When Disaster Struck Morocco and Libya, We Rushed In

After a massive earthquake in Morocco and devastating flooding in Libya, International Medical Corps teams responded immediately.

When catastrophic natural disasters struck Morocco and Libya, International Medical Corps responded immediately. As usual, we are working with local partners and public authorities to provide critical care and supplies in the aftermath of these tragedies—and will expand the scope of our responses as needs dictate.

Massive Earthquake in Morocco

On September 8, a 6.8-magnitude earthquake struck a mountainous region of central Morocco, about 45 miles southwest of the historic city of Marrakech. It was the country’s deadliest quake since 1960 and its most powerful in more than a century.

Almost 3,000 people were killed and more than 5,500 injured, while tens of thousands lost their homes. Infrastructure—including power, water and, importantly, healthcare facilities—were extensively damaged. Ultimately, more than 500,000 people were displaced as a result of the quake.

After the quake, International Medical Corps immediately sent an Advance Emergency Medical Team to perform an assessment, and worked with local authorities and partners to coordinate response efforts in affected areas.

“The damage is significant, especially in remote villages and other hard-to-reach areas where access to healthcare services was already limited before the earthquake,” said Dr. Ramzi Benbaba, Emergency Response Medical Coordinator. “Working with local partners and in coordination with the Ministry of Health, we’re supporting mobile medical units as they deliver critical care and supplies—including tents, blankets, mattresses, hygiene kits and mental health consultations—to those most in need.”

As the response continues, International Medical Corps is working with local partners to distribute family tents, solar kits, plastic sheeting, and winter clothing and shoes to support affected families. Additionally, our teams are prioritizing health, mental health and protection services to provide an integrated package of support to affected communities.

Devastating Flooding in Libya

On September 10, Storm Daniel made landfall in Libya, bringing strong winds and heavy rainfall to northeastern areas of the country. The next day, two dams near the coastal city of Derna collapsed, releasing 30 million cubic meters of water that ripped through the city of 90,000 inhabitants, sweeping entire buildings into the Mediterranean Sea, with thousands of people still inside them. According to local authorities, one-quarter of the city has disappeared. More than 4,000 people are confirmed dead, while more than 8,500 people remain missing and tens of thousands have been displaced.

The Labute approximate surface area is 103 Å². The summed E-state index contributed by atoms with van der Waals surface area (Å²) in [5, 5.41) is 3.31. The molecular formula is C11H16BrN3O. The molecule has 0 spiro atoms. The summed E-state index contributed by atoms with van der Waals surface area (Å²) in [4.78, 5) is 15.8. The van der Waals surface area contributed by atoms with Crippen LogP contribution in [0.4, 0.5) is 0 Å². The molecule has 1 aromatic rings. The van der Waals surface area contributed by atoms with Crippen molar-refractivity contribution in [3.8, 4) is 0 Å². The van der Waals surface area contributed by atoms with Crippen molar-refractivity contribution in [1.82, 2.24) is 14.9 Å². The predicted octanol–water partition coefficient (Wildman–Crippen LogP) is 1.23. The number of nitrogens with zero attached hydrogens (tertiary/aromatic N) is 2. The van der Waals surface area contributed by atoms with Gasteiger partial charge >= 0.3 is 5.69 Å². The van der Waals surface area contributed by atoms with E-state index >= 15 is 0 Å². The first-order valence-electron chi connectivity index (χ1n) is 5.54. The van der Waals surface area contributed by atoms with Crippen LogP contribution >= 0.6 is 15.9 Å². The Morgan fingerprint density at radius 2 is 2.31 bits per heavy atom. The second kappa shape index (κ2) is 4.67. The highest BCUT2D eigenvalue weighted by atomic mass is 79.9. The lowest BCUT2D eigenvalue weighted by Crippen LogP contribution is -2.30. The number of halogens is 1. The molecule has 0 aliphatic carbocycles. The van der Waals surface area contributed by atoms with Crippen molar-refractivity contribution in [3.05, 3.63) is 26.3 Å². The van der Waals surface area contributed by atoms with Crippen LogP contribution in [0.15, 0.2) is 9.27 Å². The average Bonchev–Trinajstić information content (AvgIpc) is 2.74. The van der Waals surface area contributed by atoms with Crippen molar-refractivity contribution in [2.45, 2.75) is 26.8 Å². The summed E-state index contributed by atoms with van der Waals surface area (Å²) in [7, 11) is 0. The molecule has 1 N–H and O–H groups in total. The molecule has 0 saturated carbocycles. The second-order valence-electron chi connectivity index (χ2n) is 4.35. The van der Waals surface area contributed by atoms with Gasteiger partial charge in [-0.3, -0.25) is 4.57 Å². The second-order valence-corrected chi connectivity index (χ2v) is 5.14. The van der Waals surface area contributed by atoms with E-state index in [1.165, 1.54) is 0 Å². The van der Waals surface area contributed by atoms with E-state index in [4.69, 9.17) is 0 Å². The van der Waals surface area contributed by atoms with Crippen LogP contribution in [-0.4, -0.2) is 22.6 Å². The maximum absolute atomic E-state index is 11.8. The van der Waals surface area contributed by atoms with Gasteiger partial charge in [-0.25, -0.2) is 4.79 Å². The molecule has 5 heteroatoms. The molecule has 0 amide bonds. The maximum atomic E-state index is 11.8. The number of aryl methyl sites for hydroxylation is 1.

Our in-country team responded immediately, first conducting a rapid needs assessment, then deploying our EMT Type 1 fixed facility to provide outpatient services in a primary healthcare center that survived the flooding. International Medical Corps now has two EMT Type 1 fixed facilities operating in Derna, providing primary healthcare services to flood-affected communities: Dar Alsalam PHCC in West Derna and Ehrir Kwesah in East Derna. In the nearby city of Soussa, International Medical Corps received permission from the Libyan Ministry of Health (MoH) to establish its third EMT Type 1 fixed facility and is working on site selection.

“I have been to many conflict zones in Libya for work, but I had never experienced anything like this,” explained Talal Burnaz, International Medical Corps’ Acting Country Director in Libya. “We saw people wandering around looking for their loved ones. I tasted the dust on my tongue and smelled mold and contaminated water. I remember a man, around 50 years old, sitting on the ruins of his house.”

Most health risks for flood survivors relate to the presence of contaminated water, as well as poor hygiene and sanitation facilities. These conditions can lead to outbreaks of waterborne diseases such as acute watery diarrhea and cholera, and vector-borne diseases such as typhoid fever, dengue, malaria and yellow fever. Of course, survivors also need mental health and psychosocial support as they process the effects of the disaster on their lives.

In addition to deploying our EMT Type 1 fixed facilities, we procured personal protective equipment (PPE) and body bags to support search-and-rescue efforts, and efforts to retrieve bodies from the sea. We are transporting and distributing additional medicines and hygiene kits, and are deploying mobile medical teams in Derna and Soussa, as well as other nearby locations. As is usual in our responses, we are coordinating with the MoH to avoid duplication of efforts and ensure maximum outreach to the affected population. In addition, International Medical Corps signed an agreement with the Libyan National Centre for Disease Control and Citizen Service Center to run the national mental health hotline and recruited staff to operate it.

International Medical Corps was the first international humanitarian organization in Libya after conflict began in 2011. Since the outbreak of war, the country has faced ongoing economic and political instability, as well as fighting between violent militias. Despite these challenges, our in-country team provides countrywide emergency medical services, trains health workers and delivers vital medicines and supplies to vulnerable people, including refugees, asylum seekers, internally displaced persons and returnees.

As recovery operations continue and the needs in both countries evolve, International Medical Corps will help these communities recover and rebuild.